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It was recently found that the government of Swaziland (Southern Africa) diverted food supplies provided by Japan to local people suffering from famine. About 12,000 tonnes of corn were sold for three million dollars that were deposited in an account at the Central Bank of Swaziland. In March 2010 the United Nations Security Council published a report proving the diversion of food aid by armed groups, corrupt local partners, but also by UN workers and Islamist militia in Somalia, a country that has suffered from a serious food crisis for many years.
To prevent pillage, international organizations, such as the International Committee of the Red Cross (ICRC), pays suppliers when the goods arrive, and manage the transport and distribution process themselves. Several organizations are responsible for bringing their support to victims of famine or food crisis. The largest of them, the World Food Programme, works closely with NGOs.
Beyond food aid, it is also urgent to consider ways to strengthen the food sovereignty of people affected by hunger. David Orr, WFP East, Central and Southern Africa spokesman, says the Programme has launched a new action strategy to deliver food aid, when the situation allows it, via cash or vouchers. Beneficiaries can be more independent and take control of their own food spending in local markets.
So, giving the people who suffer from hunger the chance to control their own livelihood is a key challenge in the coming years, especially to successfully avoid not only situations of famine, but also poverty. This is one of the objectives of the Red Cross. Sheikh Mohamed Ali, ICRC’s economic security programmes coordinator in Somalia said that as soon as they identify a situation of food insecurity, they plan or supervise the effects of distribution, but they also plan the support with the families and beneficiaries, they provide food tools and irrigation points in rural areas to protect agriculture lands and infrastructure.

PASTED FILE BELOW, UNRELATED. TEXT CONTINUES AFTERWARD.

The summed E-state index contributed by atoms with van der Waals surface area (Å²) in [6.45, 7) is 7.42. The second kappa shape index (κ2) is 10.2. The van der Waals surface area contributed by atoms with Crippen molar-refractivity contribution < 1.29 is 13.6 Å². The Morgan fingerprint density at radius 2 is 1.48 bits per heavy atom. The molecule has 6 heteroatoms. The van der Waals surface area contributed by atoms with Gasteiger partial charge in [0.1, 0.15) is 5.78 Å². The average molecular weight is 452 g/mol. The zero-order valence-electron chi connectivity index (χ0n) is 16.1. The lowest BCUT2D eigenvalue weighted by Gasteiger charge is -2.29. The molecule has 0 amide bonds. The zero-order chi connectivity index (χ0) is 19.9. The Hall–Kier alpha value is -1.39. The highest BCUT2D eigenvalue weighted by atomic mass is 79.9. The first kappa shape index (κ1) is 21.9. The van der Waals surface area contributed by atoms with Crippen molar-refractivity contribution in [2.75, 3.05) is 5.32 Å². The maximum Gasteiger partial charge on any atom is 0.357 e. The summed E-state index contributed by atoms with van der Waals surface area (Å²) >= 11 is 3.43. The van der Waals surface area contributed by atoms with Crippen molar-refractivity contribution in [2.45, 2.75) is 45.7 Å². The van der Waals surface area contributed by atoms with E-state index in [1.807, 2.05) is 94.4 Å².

The G8 summit on malnutrition was held in London on Saturday, 8th June. US President, Barack Obama, decided to set up a new alliance for food security and nutrition in Africa, an initiative that concerns several humanitarian NGOs and international solidarity groups. The initiative is expected to bring together diverse structures such as the G8, the African Union, the New Partnership for Africa’s Development (NEPAD), the governments of six African countries (Burkina Faso, Cote d’Ivoire, Ethiopia, Ghana, Mozambique and Tanzania) and especially about a hundred corporations (including Monsanto, Cargill and Danone). This could be an alliance with strong economic interests, where the will to act on food security in crisis-stricken countries may be avoided.
El 5 de octubre un grupo de campesinos que protestaban pacíficamente contra la erradicación forzada de los cultivos de coca en la localidad colombiana de Tumaco, departamento de Nariño, fueron atacados por fuerzas policiales. Según los habitantes de la zona, al menos diez campesinos fueron masacrados.
El programa de hoy transcurre a horas de que empiece el nuevo Encuentro Nacional del Movimiento de Afectados por Represas de Brasil (MAB), por lo que iniciamos con ese tema, que nos tendrá realizando una cobertura especial desde este domingo.
Vía Campesina Internacional a través de Rodolfo González y Amigos de la Tierra en la palabra de Diego Cardona analizan los avances para las organizaciones sociales registrados en el contexto del trabajo de negociaciones con los estados sobre el documento de bosques que analizara el Comité de Seguridad Alimentaria Mundial, en Roma esta semana.
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